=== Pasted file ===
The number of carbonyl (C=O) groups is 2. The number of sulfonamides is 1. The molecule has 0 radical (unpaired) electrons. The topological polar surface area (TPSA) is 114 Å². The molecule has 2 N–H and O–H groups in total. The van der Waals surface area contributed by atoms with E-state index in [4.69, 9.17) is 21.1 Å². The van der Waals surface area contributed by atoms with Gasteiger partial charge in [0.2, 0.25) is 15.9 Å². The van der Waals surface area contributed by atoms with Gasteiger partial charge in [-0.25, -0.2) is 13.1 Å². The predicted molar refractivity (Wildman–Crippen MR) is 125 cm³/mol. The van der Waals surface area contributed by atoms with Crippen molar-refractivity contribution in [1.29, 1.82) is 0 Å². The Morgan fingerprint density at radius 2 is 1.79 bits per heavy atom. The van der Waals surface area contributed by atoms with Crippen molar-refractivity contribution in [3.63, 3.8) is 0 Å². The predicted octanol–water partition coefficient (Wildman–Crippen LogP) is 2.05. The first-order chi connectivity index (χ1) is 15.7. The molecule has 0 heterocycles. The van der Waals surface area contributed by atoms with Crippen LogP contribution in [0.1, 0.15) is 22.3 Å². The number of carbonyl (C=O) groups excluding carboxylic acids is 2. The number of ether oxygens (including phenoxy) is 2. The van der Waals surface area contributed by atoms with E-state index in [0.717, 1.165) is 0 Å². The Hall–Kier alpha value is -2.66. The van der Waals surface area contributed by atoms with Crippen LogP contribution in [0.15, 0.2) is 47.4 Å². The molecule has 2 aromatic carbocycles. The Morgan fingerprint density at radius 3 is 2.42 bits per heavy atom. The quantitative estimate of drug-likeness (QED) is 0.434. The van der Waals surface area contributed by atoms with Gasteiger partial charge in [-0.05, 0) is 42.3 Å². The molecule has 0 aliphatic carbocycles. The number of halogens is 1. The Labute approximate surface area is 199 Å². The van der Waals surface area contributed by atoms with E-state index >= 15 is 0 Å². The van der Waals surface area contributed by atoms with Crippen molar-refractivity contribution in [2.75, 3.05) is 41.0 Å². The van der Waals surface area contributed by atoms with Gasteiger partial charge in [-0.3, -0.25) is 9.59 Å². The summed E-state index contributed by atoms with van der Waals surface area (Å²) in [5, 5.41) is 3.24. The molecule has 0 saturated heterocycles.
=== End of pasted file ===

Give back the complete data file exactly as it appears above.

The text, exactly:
The number of carbonyl (C=O) groups is 2. The number of sulfonamides is 1. The molecule has 0 radical (unpaired) electrons. The topological polar surface area (TPSA) is 114 Å². The molecule has 2 N–H and O–H groups in total. The van der Waals surface area contributed by atoms with E-state index in [4.69, 9.17) is 21.1 Å². The van der Waals surface area contributed by atoms with Gasteiger partial charge in [0.2, 0.25) is 15.9 Å². The van der Waals surface area contributed by atoms with Gasteiger partial charge in [-0.25, -0.2) is 13.1 Å². The predicted molar refractivity (Wildman–Crippen MR) is 125 cm³/mol. The van der Waals surface area contributed by atoms with Crippen molar-refractivity contribution in [1.29, 1.82) is 0 Å². The Morgan fingerprint density at radius 2 is 1.79 bits per heavy atom. The van der Waals surface area contributed by atoms with Crippen molar-refractivity contribution in [3.63, 3.8) is 0 Å². The predicted octanol–water partition coefficient (Wildman–Crippen LogP) is 2.05. The first-order chi connectivity index (χ1) is 15.7. The molecule has 0 heterocycles. The van der Waals surface area contributed by atoms with Crippen LogP contribution in [0.1, 0.15) is 22.3 Å². The number of carbonyl (C=O) groups excluding carboxylic acids is 2. The number of ether oxygens (including phenoxy) is 2. The van der Waals surface area contributed by atoms with E-state index in [0.717, 1.165) is 0 Å². The Hall–Kier alpha value is -2.66. The van der Waals surface area contributed by atoms with Crippen LogP contribution in [0.15, 0.2) is 47.4 Å². The molecule has 2 aromatic carbocycles. The Morgan fingerprint density at radius 3 is 2.42 bits per heavy atom. The quantitative estimate of drug-likeness (QED) is 0.434. The van der Waals surface area contributed by atoms with Gasteiger partial charge in [-0.05, 0) is 42.3 Å². The molecule has 0 aliphatic carbocycles. The number of halogens is 1. The Labute approximate surface area is 199 Å². The van der Waals surface area contributed by atoms with E-state index >= 15 is 0 Å². The van der Waals surface area contributed by atoms with Crippen molar-refractivity contribution in [2.75, 3.05) is 41.0 Å². The van der Waals surface area contributed by atoms with Gasteiger partial charge in [-0.3, -0.25) is 9.59 Å². The summed E-state index contributed by atoms with van der Waals surface area (Å²) in [5, 5.41) is 3.24. The molecule has 0 saturated heterocycles.